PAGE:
In fact, nowhere in the Company's proxy statement (or website full of materials) does the Board say that the operational performance has improved, nor that the quintupling of marketing spend has generated sufficient returns, nor that the tripling of overhead expenses was required, nor that the recycling business is strong despite its quickly declining returns on assets, nor that the strategy shift to "diversification" was enlightened, nor that the diligence on Marathon was well conducted, nor that the price paid for Marathon was justified, nor that the delays at Marathon are to be forgotten, nor that the acquisition of Peregrine was brilliant, nor that Argentina is a great place to do business, nor that the $2.5 billion of capital required for Peregrine's development will be easily forthcoming, nor that copper is unavailable for investment in other public companies, nor that exploration and development in Canada and Argentina will not divert management attention from the crown jewel assets in Montana, nor that spending $525 million buying and exploring foreign lands is as good a use of capital as further developing portals and access to the J-M Reef, nor that executive pay has been justified or tied to performance, nor that a convertible bond offering was the appropriate financing choice in 2012 (when the high yield market was wide open), nor that stockholders should have more confidence in the future than the prior performance would otherwise justify.
No, instead, the Board is spending millions of the Company's money – really, of course, stockholders' money – in an ad hominem attack on us and the group of independent professionals whom we have recruited to serve as replacement directors. Without a persuasive defense for their track record, the Board has decided to go on offense. The existing directors apparently believe stockholders will be so distracted as to forget about their investment losses and the stream of strategic, execution and financing blunders that have plagued Stillwater.
Please do not be distracted. Stillwater is the subject here. And most of these directors have had ten years to exert influence on the Company and the past thirty months to operate without Norilsk watching over them. And stockholders have lost hundreds of millions. That is the point.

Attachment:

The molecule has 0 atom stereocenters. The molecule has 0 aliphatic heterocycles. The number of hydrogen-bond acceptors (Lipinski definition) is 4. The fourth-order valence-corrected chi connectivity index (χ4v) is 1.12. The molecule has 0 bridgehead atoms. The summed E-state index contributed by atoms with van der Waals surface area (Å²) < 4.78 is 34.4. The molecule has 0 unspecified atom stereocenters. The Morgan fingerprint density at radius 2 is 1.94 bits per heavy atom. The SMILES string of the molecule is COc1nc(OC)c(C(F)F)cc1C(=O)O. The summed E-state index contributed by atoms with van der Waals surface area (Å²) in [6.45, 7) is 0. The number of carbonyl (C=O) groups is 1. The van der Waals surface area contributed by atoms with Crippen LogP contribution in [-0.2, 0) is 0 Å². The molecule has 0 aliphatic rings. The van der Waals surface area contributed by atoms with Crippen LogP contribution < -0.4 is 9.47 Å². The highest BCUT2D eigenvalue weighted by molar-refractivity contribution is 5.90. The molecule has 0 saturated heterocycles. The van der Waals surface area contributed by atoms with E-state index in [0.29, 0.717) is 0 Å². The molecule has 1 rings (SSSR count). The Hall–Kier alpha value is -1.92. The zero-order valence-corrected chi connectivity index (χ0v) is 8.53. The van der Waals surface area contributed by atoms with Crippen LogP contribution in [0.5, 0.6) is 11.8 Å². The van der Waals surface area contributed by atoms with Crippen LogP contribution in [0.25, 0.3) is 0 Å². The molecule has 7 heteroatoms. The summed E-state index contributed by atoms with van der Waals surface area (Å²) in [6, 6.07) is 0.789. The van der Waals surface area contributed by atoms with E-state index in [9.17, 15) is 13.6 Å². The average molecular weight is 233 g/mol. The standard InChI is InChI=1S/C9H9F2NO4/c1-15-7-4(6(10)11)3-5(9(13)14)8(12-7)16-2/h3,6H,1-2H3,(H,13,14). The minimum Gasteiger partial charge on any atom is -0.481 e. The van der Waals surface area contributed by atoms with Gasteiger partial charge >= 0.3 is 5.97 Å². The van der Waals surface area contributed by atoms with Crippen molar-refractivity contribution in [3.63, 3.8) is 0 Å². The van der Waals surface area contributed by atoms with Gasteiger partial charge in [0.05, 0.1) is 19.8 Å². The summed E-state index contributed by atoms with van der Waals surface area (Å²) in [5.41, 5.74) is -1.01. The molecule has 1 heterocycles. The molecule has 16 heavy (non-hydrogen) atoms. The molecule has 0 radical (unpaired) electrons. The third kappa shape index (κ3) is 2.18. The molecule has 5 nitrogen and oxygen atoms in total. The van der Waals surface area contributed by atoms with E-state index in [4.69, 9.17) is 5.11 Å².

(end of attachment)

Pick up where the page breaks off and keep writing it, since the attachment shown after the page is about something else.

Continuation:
While we do not want to distract you (or play into their game plan), we also cannot let the ad hominem attacks go unanswered. First, the Board's letter is full of fallacious assertions. Four of our nominees have public Board experience. No one on the existing Board had any PGM experience when they took office; three of our nominees have such experience. The Board currently has an aircraft industry lobbyist and an elections lawyer on it. We are pleased that our nominees all have relevant experience.With respect to specific nominees we note: (i) during Mr. Engles' tenure as CEO of Stillwater, the stock increased 51% in a little more than two years (while the basket price of Stillwater's production declined 13%), as Stillwater adopted a growth strategy to double production at the Stillwater mine to current levels and built most of the infrastructure to achieve this growth;  (ii) Mr. McMullen has a geology degree and has served as a consultant understanding the operations and financials of nearly every PGM company in South Africa, in addition to serving as an Executive Chairman, Managing Director or Chief Executive Officer of various mining companies around the world, including public mining companies; (iii) Ms. Merrin, a Canadian citizen who has served on three public company boards, has never violated a law in the United States or in her home country (where she has been appointed to a number of prestigious government Boards and panels), though she did serve as an executive officer of Sherritt International, a Canadian-based multinational mining and natural resource company that began working in Cuba again in the 1990s, which earned her (and every other executive and board member of Sherritt) extra-territorial criticism from the U.S. government for dealing with the Cubans during the U.S. embargo, which criticism was withdrawn in 2004 as Ms. Merrin is a regular visitor, sometime lecturer and Board member in the U.S., including as the past Chairman of the Council on Canadian-American Relations; (iv) Mr. McNamara has a decade of mining industry analysis and investing experience, including more than a year's focus on the PGM sector; and (v) Mr. Gardner has extensive capital budgeting, M&A and divestiture experience as a Managing Director of a large private equity firm, board experience on the boards of three very large companies (one of which was public) and an extensive professional network of senior automotive industry relationships that can be very useful to the Company. The Company also seems particularly agitated with Clinton Group. From the way the Board has attempted to shift the focus to us, we cannot help but think the Board does not much care for stockholders who voice an opinion. We think stockholders should have opinions and we have pursued such an active ownership approach to our equity investing for many years. In that time, we have left scores of companies in better shape for the long term than when we started and, we are proud to note, have generated terrific returns for our investors. If you care, have a look at our activities at Red Robin Gourmet Burgers (our initial purchase of stock was at $16; today it trades at $44), Sabra Health Care ( $10 and $29, respectively), Dillard's ( $18 and $80), Radian ( $4 and $10), Sun Healthcare ( $3 and the company sold for $8), Charming Shoppes ( $3 and the company sold for $7), Collective Brands ( $15 and the company sold for $21), Hot Topic ( $5 and the company sold for $14), Select Comfort ( $8 and $18), or any of the other companies with which we have been involved. As proud of our performance as we are, this campaign has nothing to do with the Clinton Group's performance. The choice stockholders face is between the incumbent directors, who have a track record they cannot bear to discuss, or a new group of directors who we believe can do better. We are sorry to report that the Company's reprehensible approach to our nomination of directors has claimed a victim. One of our nominees, John DeMichiei, has asked us to remove his name from nomination. Despite an impressive record as the Special Assistant to the Assistant Secretary of Labor, where Mr. DeMichiei was responsible for writing many of the nation's mine safety regulations, and a business career that has included ten-fold growth in production at Signal Peak Energy while containing costs, operating safely and protecting the environment, Mr. DeMichiei is unwilling to stand by while Stillwater attempts to sully his good name. We have reluctantly agreed to proceed forward without Mr. DeMichiei. Please join us in supporting a new Board for Stillwater. Return the GREEN proxy card. For more information, and regular updates, on our campaign to improve Stillwater, please visit www.TapStillwater.com. If you have any questions or require any assistance in delivering your proxy, please contact Okapi Partners LLC at 437 Madison Avenue, 28th Floor, New York, New York 10022 or (212) 297-0720 or Toll-Free (855) 305-0857. Thank you for your consideration, Gregory P. Taxin Managing Director Footnotes: